Overall, the India-Japan Strategic and Global Partnership is driven by a shared commitment to democratic values, economic interdependence, security cooperation, and regional stability. These factors are likely to continue to shape the relationship between the two countries in the years ahead.
7. (b) What are the implications of the 'Look-East' Policy on the northeastern region of India?
Answer: The "Look East" policy, which was later renamed the "Act East" policy, is an initiative by the Indian government to strengthen its economic and strategic ties with the countries of Southeast Asia and East Asia. The policy aims to promote trade, investment, and cultural exchanges between India and the region.
The implications of the "Look East" policy on the northeastern region of India can be significant. Some of the key implications are:
Increased connectivity: The policy aims to improve connectivity between Northeast India and Southeast Asia by building infrastructure, such as roads, railways, and air links. This can help boost trade and tourism in the region.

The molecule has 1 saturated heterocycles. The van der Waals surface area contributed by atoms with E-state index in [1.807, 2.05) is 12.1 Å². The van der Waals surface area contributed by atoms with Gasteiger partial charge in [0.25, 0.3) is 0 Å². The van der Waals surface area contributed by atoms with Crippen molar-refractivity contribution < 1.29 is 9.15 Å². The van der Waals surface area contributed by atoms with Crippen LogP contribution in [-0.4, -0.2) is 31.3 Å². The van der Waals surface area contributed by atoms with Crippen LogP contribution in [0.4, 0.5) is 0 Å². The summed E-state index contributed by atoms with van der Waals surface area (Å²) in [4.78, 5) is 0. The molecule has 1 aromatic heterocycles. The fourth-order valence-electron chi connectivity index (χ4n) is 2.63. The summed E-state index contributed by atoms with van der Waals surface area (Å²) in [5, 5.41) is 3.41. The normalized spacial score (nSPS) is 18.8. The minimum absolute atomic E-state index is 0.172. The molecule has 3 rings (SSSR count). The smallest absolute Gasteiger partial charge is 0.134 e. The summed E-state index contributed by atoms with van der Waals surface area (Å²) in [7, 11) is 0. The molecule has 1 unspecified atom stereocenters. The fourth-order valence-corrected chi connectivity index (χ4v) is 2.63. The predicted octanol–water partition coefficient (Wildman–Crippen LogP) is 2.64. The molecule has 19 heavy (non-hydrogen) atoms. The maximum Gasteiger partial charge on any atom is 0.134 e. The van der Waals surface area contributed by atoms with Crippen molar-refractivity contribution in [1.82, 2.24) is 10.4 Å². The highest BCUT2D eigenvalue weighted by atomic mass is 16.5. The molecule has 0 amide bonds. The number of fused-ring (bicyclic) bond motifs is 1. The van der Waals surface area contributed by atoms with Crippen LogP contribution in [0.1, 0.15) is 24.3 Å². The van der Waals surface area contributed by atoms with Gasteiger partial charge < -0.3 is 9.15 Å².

Economic development: The policy can provide new opportunities for economic development in Northeast India. The region has significant potential for trade and investment, particularly in agriculture, tourism, and energy. The policy can help to unlock this potential by promoting investment and trade links with Southeast Asia.
Cultural exchanges: The policy can help to promote cultural exchanges between Northeast India and Southeast Asia. The region shares historical and cultural links with Southeast Asia, and the policy can help to promote greater understanding and cooperation between the two regions.